Lawmakers Smell Fishy Deal Behind Mining RegulationPublished by MAC on 2004-07-24
Source: Jakarta Post ()
Lawmakers smell fishy deal behind mining regulation
24th July 2004
Fitri Wulandari, Jakarta - A group of legislators suspect that some of their colleagues have been bribed into approving the governmental regulation in lieu of law which allows open pit mining in protected forest areas.
Bambang Setyo, a member of the Anticorruption Caucus, said the indication of bribery was the fact that major parties had voted to pass regulation in lieu of law No. 1/2004 into law during the House of Representatives' plenary session on July 15.
In contrast, during the last meeting of the special committee to deliberate the bill prior to the plenary session, only the largest faction in the House, the Indonesian Democratic Party for Struggle (PDI Perjuangan), supported the bill.
The rest of the factions, including Golkar, the second largest faction, either rejected the bill or were undecided.
"The Caucus smells something fishy. There has been a dramatic change that prompted three major factions of the House to endorse the bill during a vote," Bambang said in a media briefing on Friday.
Aside from PDI Perjuangan and Golkar, the United Development Party (PPP), the third largest faction also voted in favor of the bill.
The caucus was set up in April 2004 as a voluntary drive by lawmakers to fight corruption and collusion in the legislature. Bambang claimed the caucus has 30 members of various factions in the House, whom he refused to identify.
A few days before the plenary session, lawmakers had talked about "money being offered" for those who agreed to the bill, Bambang said.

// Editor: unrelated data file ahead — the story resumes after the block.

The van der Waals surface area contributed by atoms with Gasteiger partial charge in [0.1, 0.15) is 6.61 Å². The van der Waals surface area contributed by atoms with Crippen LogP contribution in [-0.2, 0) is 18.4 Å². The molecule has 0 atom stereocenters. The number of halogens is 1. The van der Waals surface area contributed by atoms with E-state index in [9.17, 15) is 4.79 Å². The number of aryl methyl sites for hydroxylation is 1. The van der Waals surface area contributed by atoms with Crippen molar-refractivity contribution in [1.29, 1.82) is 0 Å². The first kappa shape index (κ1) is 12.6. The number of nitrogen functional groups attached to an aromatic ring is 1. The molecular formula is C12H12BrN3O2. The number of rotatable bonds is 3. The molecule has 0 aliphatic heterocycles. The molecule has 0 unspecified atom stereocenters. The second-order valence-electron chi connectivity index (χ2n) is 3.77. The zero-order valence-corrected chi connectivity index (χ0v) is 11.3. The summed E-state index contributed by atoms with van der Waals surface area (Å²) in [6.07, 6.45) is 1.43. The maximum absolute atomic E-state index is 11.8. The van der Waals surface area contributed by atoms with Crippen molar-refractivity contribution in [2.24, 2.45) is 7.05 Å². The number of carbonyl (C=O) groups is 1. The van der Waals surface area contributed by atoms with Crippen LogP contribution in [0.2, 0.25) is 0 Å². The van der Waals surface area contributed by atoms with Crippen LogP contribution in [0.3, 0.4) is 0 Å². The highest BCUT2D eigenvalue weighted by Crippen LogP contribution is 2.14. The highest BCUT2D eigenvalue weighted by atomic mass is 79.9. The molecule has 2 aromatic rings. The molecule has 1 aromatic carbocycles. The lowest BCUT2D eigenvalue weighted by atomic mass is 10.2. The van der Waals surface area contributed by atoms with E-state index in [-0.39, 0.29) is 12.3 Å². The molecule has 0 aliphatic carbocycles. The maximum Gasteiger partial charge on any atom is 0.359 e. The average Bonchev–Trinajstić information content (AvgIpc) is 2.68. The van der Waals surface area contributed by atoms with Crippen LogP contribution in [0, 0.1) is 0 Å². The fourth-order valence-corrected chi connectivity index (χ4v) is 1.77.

"My colleagues said they were offered between Rp 50 million (about US$5,500) to Rp 150 million," Bambang, who is from Crescent Star faction, said, adding that he got a similar offer from a fellow lawmaker.
Last week, the House passed regulation in lieu of law No. 1/2004 into law after 131 lawmakers out of 232 in the plenary session voted for the controversial bill.
The bill is the same in principle as Forestry Law No. 41/1999 except for an additional clause stipulating that mining companies who have signed contracts prior to the enactment of the Forestry Law may resume their open-pit mining activities. The 1999 Forestry Law bans open-pit mining operations in protected forests.
The government issued Presidential Decree No. 41/2004 to allow 13 mining companies resume their operations as an implementation of the law.
Herman Widyananda, the head of the special committee for the deliberation of the bill, dismissed the bribery allegation.
"I am not aware of the rumors. There was no bribery," Herman of Golkar told The Jakarta Post on Friday.
While acknowledging most factions were undecided until the plenary session, Herman said it was not unusual for factions to change their stance in the plenary session.
Herman claimed Golkar's support for the bill was mainly to avoid potential arbitration proceedings that would be initiated by investors seeking Rp 188 trillion in compensation for the closure of the mines.
"There was a dilemma between environmental and economic issues. But economic concerns were deemed more important," he said.
Herman added parties who opposed the endorsement could file for a judicial review with the Constitutional Court in order to annul it.